Lecture | Studium Generale
Beyond Prometheus: Pursuing the origins of fire production among early humans
- Wednesday 14 November 2018
- The Future of Archaeology
2311 BD Leiden
Fire is ubiquitous in our modern lives: from producing electricity, to cooking our food, to powering our cars. Yet, many of us today rarely come into direct contact with fire on a daily basis. This is in stark contrast to the near-constant presence of fire among modern hunter-gatherers and our earlier hominin forbearers, again emphasising the paramount importance of this resource. Determining when exactly fire first entered the human technological repertoire has proven difficult to pin down and is outside the purview of this talk. Instead, Sorensen will focus on the later stages of fire use when hominins were regularly utilizing and producing fire, specifically zooming in on Neandertal fire use during the Last Glacial period (ca. 115,000–40,000 years ago) and on how this practice has manifested in the late-Middle Palaeolithic archaeological record.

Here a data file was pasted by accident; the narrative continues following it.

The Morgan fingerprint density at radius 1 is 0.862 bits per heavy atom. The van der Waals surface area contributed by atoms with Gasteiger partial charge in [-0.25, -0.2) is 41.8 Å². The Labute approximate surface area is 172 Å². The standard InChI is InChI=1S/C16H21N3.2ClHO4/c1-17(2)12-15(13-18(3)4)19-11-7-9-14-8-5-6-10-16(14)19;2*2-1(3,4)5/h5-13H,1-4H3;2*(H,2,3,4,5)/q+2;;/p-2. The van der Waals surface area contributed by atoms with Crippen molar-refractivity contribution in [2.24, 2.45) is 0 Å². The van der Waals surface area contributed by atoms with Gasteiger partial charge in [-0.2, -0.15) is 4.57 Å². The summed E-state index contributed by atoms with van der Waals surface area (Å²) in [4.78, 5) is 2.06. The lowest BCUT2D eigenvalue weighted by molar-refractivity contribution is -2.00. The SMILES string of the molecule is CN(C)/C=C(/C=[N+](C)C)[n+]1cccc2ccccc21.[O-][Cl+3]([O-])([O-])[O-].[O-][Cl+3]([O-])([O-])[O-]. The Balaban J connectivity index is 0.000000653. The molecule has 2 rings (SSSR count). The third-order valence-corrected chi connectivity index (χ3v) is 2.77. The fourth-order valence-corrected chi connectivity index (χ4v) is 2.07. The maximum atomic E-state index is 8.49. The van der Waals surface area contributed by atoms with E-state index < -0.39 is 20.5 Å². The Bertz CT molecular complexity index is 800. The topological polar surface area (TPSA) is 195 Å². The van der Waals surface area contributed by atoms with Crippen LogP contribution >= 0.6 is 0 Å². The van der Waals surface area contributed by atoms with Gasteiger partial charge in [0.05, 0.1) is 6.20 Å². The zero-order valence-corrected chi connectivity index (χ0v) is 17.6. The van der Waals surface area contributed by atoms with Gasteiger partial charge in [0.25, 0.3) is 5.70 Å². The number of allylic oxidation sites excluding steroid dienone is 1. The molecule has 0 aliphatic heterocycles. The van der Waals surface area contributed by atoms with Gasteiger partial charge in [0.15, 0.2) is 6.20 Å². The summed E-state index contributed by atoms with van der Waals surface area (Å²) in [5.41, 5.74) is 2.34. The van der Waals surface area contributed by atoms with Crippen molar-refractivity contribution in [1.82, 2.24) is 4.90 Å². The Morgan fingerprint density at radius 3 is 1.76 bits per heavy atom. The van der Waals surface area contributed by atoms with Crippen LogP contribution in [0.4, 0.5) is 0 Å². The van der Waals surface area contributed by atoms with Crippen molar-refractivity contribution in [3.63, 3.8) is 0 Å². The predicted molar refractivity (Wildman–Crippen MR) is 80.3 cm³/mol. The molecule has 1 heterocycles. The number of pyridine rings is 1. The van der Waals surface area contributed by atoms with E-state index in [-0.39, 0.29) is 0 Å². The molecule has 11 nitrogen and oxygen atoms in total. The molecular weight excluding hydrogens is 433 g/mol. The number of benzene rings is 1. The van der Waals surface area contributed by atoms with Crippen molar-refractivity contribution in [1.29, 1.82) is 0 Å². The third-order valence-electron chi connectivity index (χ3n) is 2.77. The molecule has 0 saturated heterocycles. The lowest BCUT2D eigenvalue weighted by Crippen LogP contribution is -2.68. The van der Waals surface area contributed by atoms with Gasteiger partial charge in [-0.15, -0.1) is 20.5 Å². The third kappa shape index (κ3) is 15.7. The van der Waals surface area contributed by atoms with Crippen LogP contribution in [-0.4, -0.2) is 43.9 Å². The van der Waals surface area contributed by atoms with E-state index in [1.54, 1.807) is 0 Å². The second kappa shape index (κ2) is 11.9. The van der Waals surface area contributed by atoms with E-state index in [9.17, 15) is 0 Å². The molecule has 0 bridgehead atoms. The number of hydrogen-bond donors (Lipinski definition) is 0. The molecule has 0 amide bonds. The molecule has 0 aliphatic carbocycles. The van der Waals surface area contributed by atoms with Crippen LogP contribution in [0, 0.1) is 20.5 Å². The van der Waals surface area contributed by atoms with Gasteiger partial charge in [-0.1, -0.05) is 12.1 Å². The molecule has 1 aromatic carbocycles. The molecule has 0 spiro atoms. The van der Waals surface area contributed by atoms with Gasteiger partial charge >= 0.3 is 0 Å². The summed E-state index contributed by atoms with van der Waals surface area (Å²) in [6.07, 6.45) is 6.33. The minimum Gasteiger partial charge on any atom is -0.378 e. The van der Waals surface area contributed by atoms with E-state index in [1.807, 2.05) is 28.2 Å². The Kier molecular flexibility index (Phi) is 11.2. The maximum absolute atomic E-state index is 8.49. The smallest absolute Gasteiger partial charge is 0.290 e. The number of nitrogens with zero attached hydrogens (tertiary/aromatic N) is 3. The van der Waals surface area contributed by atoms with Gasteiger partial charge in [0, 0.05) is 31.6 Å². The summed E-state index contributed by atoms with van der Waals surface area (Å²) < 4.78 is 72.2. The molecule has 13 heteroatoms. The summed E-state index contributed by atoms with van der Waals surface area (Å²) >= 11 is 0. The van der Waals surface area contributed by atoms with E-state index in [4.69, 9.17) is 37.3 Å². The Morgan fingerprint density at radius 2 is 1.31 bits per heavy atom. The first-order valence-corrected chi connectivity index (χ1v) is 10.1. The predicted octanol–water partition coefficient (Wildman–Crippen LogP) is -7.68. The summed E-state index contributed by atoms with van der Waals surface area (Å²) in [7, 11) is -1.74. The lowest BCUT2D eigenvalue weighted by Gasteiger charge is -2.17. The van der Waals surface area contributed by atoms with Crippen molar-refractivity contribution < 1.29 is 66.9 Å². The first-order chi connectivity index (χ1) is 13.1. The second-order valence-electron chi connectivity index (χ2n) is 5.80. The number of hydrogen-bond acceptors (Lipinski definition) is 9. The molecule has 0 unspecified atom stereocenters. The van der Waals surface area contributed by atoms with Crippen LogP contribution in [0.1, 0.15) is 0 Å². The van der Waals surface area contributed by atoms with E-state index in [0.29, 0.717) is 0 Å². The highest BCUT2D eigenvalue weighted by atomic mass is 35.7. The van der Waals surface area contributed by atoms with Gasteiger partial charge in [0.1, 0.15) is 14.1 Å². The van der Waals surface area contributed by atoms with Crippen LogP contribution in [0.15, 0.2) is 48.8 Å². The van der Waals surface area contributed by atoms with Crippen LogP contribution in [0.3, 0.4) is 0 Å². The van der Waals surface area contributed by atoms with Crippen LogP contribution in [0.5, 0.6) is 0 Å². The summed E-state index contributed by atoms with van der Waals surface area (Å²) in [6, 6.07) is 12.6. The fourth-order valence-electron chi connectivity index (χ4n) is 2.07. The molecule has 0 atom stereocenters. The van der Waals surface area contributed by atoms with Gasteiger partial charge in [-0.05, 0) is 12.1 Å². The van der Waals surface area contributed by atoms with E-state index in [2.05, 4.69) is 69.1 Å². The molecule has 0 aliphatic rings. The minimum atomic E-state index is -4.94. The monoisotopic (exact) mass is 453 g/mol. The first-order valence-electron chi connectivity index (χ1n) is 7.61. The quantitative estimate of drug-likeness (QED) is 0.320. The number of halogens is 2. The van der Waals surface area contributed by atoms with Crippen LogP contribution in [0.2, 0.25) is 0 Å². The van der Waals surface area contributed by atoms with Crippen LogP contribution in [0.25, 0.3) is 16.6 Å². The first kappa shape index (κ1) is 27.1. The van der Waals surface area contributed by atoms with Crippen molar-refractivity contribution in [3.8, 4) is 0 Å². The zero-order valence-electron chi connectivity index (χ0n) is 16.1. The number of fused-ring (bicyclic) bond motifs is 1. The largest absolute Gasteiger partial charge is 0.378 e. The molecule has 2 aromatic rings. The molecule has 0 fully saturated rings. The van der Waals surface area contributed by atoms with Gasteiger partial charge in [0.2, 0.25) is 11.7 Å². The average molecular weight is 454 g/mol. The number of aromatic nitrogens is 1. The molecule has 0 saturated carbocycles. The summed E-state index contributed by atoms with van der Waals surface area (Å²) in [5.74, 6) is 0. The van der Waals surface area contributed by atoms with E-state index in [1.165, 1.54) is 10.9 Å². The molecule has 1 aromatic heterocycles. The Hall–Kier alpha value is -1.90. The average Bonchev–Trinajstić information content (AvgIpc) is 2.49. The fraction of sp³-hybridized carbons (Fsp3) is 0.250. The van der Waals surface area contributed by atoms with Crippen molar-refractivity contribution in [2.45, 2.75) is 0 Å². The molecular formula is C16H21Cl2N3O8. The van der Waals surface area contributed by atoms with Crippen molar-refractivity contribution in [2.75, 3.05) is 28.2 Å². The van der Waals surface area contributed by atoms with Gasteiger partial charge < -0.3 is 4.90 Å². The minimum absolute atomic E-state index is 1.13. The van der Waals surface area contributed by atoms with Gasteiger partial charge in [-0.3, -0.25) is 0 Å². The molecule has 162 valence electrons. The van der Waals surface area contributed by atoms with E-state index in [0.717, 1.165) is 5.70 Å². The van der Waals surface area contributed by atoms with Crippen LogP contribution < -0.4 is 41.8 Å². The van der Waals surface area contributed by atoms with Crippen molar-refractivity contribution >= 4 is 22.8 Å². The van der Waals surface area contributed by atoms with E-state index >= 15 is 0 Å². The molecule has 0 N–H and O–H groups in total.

This talk first delves into the complexities associated with the production and preservation of various fire evidences and how different environmental and/or cultural conditions—including the possession of fire making technology—can either enhance or mute archaeological fire signals. After that Sorensen presents the first direct artefactual evidence of regular fire making by Neandertals.